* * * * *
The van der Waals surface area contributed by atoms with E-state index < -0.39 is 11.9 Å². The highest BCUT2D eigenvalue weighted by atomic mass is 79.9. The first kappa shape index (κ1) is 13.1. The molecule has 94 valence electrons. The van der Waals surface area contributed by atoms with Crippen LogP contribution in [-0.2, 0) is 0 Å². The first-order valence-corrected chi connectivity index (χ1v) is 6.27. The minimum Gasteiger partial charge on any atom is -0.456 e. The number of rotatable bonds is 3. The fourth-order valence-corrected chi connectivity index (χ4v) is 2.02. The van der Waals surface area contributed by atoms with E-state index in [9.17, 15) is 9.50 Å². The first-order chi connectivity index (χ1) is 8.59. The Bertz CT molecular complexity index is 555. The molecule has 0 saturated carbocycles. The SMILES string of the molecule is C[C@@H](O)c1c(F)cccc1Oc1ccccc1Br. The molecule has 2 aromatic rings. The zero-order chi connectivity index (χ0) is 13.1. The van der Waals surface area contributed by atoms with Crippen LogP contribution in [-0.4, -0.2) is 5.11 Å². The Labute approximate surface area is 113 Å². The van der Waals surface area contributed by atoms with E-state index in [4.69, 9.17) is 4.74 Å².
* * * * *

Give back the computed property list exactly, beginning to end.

The van der Waals surface area contributed by atoms with E-state index < -0.39 is 11.9 Å². The highest BCUT2D eigenvalue weighted by atomic mass is 79.9. The first kappa shape index (κ1) is 13.1. The molecule has 94 valence electrons. The van der Waals surface area contributed by atoms with Crippen LogP contribution in [-0.2, 0) is 0 Å². The first-order valence-corrected chi connectivity index (χ1v) is 6.27. The minimum Gasteiger partial charge on any atom is -0.456 e. The number of rotatable bonds is 3. The fourth-order valence-corrected chi connectivity index (χ4v) is 2.02. The van der Waals surface area contributed by atoms with E-state index in [9.17, 15) is 9.50 Å². The first-order chi connectivity index (χ1) is 8.59. The Bertz CT molecular complexity index is 555. The molecule has 0 saturated carbocycles. The SMILES string of the molecule is C[C@@H](O)c1c(F)cccc1Oc1ccccc1Br. The molecule has 2 aromatic rings. The zero-order chi connectivity index (χ0) is 13.1. The van der Waals surface area contributed by atoms with Crippen LogP contribution in [-0.4, -0.2) is 5.11 Å². The Labute approximate surface area is 113 Å². The van der Waals surface area contributed by atoms with E-state index in [4.69, 9.17) is 4.74 Å².